Watch: China’s Tianwen-1 Mars Orbiter Snaps Selfie With Red Planet’s Mysterious Ice Caps
19:02 GMT 31.01.2022 (Updated: 10:10 GMT 30.11.2022)
China’s first Mars probe, Tianwen-1, has been in orbit around the Red Planet for nearly a year, and recently unfolded its “selfie stick” for an exterior inspection.
New video released by the China National Space Administration (CNSA) on Monday shows the Tianwen-1 orbiter whisking over Mars’ polar ice caps, giving a glimpse of its mysterious water-carbon dioxide ice dunes.
The video was snapped by Tianwen-1’s “selfie stick,” an inspection tool mounted on the end of a memory material that extends out 5.2 feet once unfurled. China Global Television noted that the orbiter’s engine, propellant tank and attitude control engine all look very good after a year and a half in space, one year of which it’s spent orbiting Mars.
The probe previously snapped high-definition images of the Martian ice caps in March 2021, showing how strong winds have buffeted the sand dunes on which the ice deposits sit. Much of the ice recondenses on the caps each winter, then sublimates directly into a gas in the thin Martian atmosphere during warmer months. Scientists believe understanding the Martian ice caps is key to both understanding Mars’ past evolution and to any hope of finding evidence of life on the planet.
Tianwen-1, whose name translates to “questions about heaven,” blasted off from Wenchang on China’s Hainan island on July 23, 2020, taking advantage of an unusually close pass between the planets to zip over to Mars in just six months’ time, arriving in orbit on February 10, 2021. After orbiting for a few months, Tainwen-1 sent down its landing vehicle, which landed successfully and deployed the Zhurong rover, which has wandered Mars’ Utopia Planitia since May 2021.
Tianwen-1 is China’s first probe to reach Mars, and when its lander touched down, China became just the third Earth nation to successfully softly land a vehicle on Mars, after the United States and the Soviet Union. China is the second nation to deploy a rover on Mars, since the USSR’s Mars 2 and 3 landers in 1971 both failed to deploy their rovers.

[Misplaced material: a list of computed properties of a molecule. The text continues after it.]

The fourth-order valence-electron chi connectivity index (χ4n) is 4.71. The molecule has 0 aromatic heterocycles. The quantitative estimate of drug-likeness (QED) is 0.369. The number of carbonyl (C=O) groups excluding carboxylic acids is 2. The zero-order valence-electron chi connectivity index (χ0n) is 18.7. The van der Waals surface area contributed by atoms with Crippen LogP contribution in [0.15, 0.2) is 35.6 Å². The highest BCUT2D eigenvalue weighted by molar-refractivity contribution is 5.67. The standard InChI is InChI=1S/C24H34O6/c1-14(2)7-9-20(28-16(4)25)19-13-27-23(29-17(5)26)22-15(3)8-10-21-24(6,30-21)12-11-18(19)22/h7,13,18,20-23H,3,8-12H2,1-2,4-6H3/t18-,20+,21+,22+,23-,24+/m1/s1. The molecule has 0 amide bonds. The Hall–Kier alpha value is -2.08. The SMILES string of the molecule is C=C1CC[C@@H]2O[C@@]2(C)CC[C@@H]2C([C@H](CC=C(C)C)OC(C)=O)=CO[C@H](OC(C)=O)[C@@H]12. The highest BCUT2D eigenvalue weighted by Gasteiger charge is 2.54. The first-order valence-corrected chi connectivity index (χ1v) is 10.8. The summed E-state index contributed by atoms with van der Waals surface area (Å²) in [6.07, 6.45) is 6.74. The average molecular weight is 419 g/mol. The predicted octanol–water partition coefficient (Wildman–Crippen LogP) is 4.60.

© Photo : China National Space AdministrationThe China National Space Administration on Thursday published pictures of its first Mars rover, Tianwen-1, which have been made by the spacecraft itself en route to the Red Planet
The China National Space Administration on Thursday published pictures of its first Mars rover, Tianwen-1, which have been made by the spacecraft itself en route to the Red Planet
© Photo : China National Space Administration
Having dropped off its rover, in November, Tianwen-1 assumed a wider elliptical orbit at a high inclination, allowing it to begin a global remote sensing mapping project of the planet’s entire surface, including its icy poles. The new orbit also allows Tianwen-1 to continue performing its other role as a communications relay between Zhurong on the surface and CNSA mission command in Beijing.
CNSA said on Monday that Zhurong has covered about 0.9 miles in 25 Martian days, which are about 40 minutes longer than an Earth day.
Last month, Zhang Rongqiao, head of the Tianwen mission, said that Tianwen-2, which will aim to explore asteroids, is ready to proceed to the prototype stage. He also told CGTN that the program would return to Mars with the Tianwen-3 mission and aim to send a soil sample back to Earth, perhaps around 2030. A prospective Tianwen-4 mission would aim to visit Jupiter and two of its many moons.